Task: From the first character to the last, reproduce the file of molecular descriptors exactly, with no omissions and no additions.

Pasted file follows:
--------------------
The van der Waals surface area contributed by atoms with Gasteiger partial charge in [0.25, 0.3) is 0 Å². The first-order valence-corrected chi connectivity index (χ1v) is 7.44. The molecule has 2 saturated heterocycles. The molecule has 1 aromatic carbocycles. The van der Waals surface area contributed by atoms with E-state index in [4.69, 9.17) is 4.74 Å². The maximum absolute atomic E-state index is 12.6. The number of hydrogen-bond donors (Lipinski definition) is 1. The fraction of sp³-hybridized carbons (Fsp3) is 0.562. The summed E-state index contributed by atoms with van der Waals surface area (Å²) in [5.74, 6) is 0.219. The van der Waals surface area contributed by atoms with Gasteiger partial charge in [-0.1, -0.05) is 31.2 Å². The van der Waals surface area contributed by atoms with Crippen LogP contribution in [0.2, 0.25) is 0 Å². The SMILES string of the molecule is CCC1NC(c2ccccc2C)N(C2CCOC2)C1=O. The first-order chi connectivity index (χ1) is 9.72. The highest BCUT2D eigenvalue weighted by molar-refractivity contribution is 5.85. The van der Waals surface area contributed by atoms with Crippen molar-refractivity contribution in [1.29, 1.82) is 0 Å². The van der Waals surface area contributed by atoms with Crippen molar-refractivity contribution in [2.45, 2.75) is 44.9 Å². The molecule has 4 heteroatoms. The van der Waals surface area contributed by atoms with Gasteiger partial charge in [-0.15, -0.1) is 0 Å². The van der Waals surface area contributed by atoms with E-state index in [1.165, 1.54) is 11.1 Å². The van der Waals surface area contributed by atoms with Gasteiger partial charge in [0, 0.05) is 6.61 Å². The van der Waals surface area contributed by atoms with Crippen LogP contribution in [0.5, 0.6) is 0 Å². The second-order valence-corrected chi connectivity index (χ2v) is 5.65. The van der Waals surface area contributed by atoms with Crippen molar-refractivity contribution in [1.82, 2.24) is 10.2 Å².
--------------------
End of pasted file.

The van der Waals surface area contributed by atoms with Gasteiger partial charge in [0.25, 0.3) is 0 Å². The first-order valence-corrected chi connectivity index (χ1v) is 7.44. The molecule has 2 saturated heterocycles. The molecule has 1 aromatic carbocycles. The van der Waals surface area contributed by atoms with E-state index in [4.69, 9.17) is 4.74 Å². The maximum absolute atomic E-state index is 12.6. The number of hydrogen-bond donors (Lipinski definition) is 1. The fraction of sp³-hybridized carbons (Fsp3) is 0.562. The summed E-state index contributed by atoms with van der Waals surface area (Å²) in [5.74, 6) is 0.219. The van der Waals surface area contributed by atoms with Gasteiger partial charge in [-0.1, -0.05) is 31.2 Å². The van der Waals surface area contributed by atoms with Crippen LogP contribution in [0.2, 0.25) is 0 Å². The SMILES string of the molecule is CCC1NC(c2ccccc2C)N(C2CCOC2)C1=O. The first-order chi connectivity index (χ1) is 9.72. The highest BCUT2D eigenvalue weighted by molar-refractivity contribution is 5.85. The van der Waals surface area contributed by atoms with Crippen molar-refractivity contribution in [1.29, 1.82) is 0 Å². The van der Waals surface area contributed by atoms with Crippen molar-refractivity contribution in [2.45, 2.75) is 44.9 Å². The molecule has 4 heteroatoms. The van der Waals surface area contributed by atoms with Gasteiger partial charge in [-0.15, -0.1) is 0 Å². The van der Waals surface area contributed by atoms with E-state index in [1.165, 1.54) is 11.1 Å². The van der Waals surface area contributed by atoms with Gasteiger partial charge in [0, 0.05) is 6.61 Å². The van der Waals surface area contributed by atoms with Crippen LogP contribution in [0.5, 0.6) is 0 Å². The second-order valence-corrected chi connectivity index (χ2v) is 5.65. The van der Waals surface area contributed by atoms with Crippen molar-refractivity contribution in [1.82, 2.24) is 10.2 Å².